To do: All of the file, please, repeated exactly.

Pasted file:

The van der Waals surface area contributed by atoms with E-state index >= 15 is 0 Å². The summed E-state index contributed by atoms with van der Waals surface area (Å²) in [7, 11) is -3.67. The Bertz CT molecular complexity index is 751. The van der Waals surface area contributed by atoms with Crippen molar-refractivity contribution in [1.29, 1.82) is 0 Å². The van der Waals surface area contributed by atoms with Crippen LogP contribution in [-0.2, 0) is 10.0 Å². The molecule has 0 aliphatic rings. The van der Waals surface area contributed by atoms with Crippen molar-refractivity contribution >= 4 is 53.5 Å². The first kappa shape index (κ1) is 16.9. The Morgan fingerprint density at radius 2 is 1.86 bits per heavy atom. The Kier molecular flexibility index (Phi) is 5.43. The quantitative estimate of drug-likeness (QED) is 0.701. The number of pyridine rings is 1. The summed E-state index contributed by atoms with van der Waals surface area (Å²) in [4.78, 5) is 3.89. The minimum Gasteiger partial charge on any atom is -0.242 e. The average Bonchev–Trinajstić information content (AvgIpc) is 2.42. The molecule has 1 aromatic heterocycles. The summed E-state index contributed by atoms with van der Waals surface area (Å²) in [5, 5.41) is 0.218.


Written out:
The van der Waals surface area contributed by atoms with E-state index >= 15 is 0 Å². The summed E-state index contributed by atoms with van der Waals surface area (Å²) in [7, 11) is -3.67. The Bertz CT molecular complexity index is 751. The van der Waals surface area contributed by atoms with Crippen molar-refractivity contribution in [1.29, 1.82) is 0 Å². The van der Waals surface area contributed by atoms with Crippen LogP contribution in [-0.2, 0) is 10.0 Å². The molecule has 0 aliphatic rings. The van der Waals surface area contributed by atoms with Crippen molar-refractivity contribution >= 4 is 53.5 Å². The first kappa shape index (κ1) is 16.9. The Morgan fingerprint density at radius 2 is 1.86 bits per heavy atom. The Kier molecular flexibility index (Phi) is 5.43. The quantitative estimate of drug-likeness (QED) is 0.701. The number of pyridine rings is 1. The summed E-state index contributed by atoms with van der Waals surface area (Å²) in [4.78, 5) is 3.89. The minimum Gasteiger partial charge on any atom is -0.242 e. The average Bonchev–Trinajstić information content (AvgIpc) is 2.42. The molecule has 1 aromatic heterocycles. The summed E-state index contributed by atoms with van der Waals surface area (Å²) in [5, 5.41) is 0.218.